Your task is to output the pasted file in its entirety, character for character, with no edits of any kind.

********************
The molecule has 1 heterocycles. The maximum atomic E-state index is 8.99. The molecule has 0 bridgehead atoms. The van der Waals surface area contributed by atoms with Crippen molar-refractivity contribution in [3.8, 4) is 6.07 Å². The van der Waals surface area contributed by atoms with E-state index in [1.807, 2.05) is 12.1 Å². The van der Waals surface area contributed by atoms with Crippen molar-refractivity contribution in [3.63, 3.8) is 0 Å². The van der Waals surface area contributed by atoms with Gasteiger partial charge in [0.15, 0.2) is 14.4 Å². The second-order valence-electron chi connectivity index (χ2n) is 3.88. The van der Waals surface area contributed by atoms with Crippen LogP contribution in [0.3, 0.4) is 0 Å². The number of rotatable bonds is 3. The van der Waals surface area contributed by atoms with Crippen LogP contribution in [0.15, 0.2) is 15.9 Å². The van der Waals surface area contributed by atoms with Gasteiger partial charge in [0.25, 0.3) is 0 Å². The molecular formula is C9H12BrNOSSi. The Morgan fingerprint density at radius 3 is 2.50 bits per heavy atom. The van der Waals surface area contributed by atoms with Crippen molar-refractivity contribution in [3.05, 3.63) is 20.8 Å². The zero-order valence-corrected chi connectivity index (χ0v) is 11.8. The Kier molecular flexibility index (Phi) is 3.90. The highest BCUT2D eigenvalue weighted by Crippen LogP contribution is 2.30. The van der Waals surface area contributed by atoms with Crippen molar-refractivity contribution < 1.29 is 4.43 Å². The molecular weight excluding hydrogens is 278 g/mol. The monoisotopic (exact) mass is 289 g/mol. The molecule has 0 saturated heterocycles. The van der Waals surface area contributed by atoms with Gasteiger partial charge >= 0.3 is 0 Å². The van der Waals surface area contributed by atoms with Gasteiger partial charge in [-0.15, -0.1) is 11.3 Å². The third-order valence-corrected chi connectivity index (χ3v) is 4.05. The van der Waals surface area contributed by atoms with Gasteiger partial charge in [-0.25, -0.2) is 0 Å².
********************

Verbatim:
The molecule has 1 heterocycles. The maximum atomic E-state index is 8.99. The molecule has 0 bridgehead atoms. The van der Waals surface area contributed by atoms with Crippen molar-refractivity contribution in [3.8, 4) is 6.07 Å². The van der Waals surface area contributed by atoms with E-state index in [1.807, 2.05) is 12.1 Å². The van der Waals surface area contributed by atoms with Crippen molar-refractivity contribution in [3.63, 3.8) is 0 Å². The van der Waals surface area contributed by atoms with Gasteiger partial charge in [0.15, 0.2) is 14.4 Å². The second-order valence-electron chi connectivity index (χ2n) is 3.88. The van der Waals surface area contributed by atoms with Crippen LogP contribution in [0.3, 0.4) is 0 Å². The number of rotatable bonds is 3. The van der Waals surface area contributed by atoms with Crippen LogP contribution in [0.15, 0.2) is 15.9 Å². The van der Waals surface area contributed by atoms with Gasteiger partial charge in [0.25, 0.3) is 0 Å². The molecular formula is C9H12BrNOSSi. The Morgan fingerprint density at radius 3 is 2.50 bits per heavy atom. The van der Waals surface area contributed by atoms with Crippen molar-refractivity contribution in [3.05, 3.63) is 20.8 Å². The zero-order valence-corrected chi connectivity index (χ0v) is 11.8. The Kier molecular flexibility index (Phi) is 3.90. The highest BCUT2D eigenvalue weighted by Crippen LogP contribution is 2.30. The van der Waals surface area contributed by atoms with Crippen molar-refractivity contribution < 1.29 is 4.43 Å². The molecular weight excluding hydrogens is 278 g/mol. The monoisotopic (exact) mass is 289 g/mol. The molecule has 0 saturated heterocycles. The van der Waals surface area contributed by atoms with Gasteiger partial charge >= 0.3 is 0 Å². The van der Waals surface area contributed by atoms with Gasteiger partial charge in [-0.15, -0.1) is 11.3 Å². The third-order valence-corrected chi connectivity index (χ3v) is 4.05. The van der Waals surface area contributed by atoms with Gasteiger partial charge in [-0.25, -0.2) is 0 Å².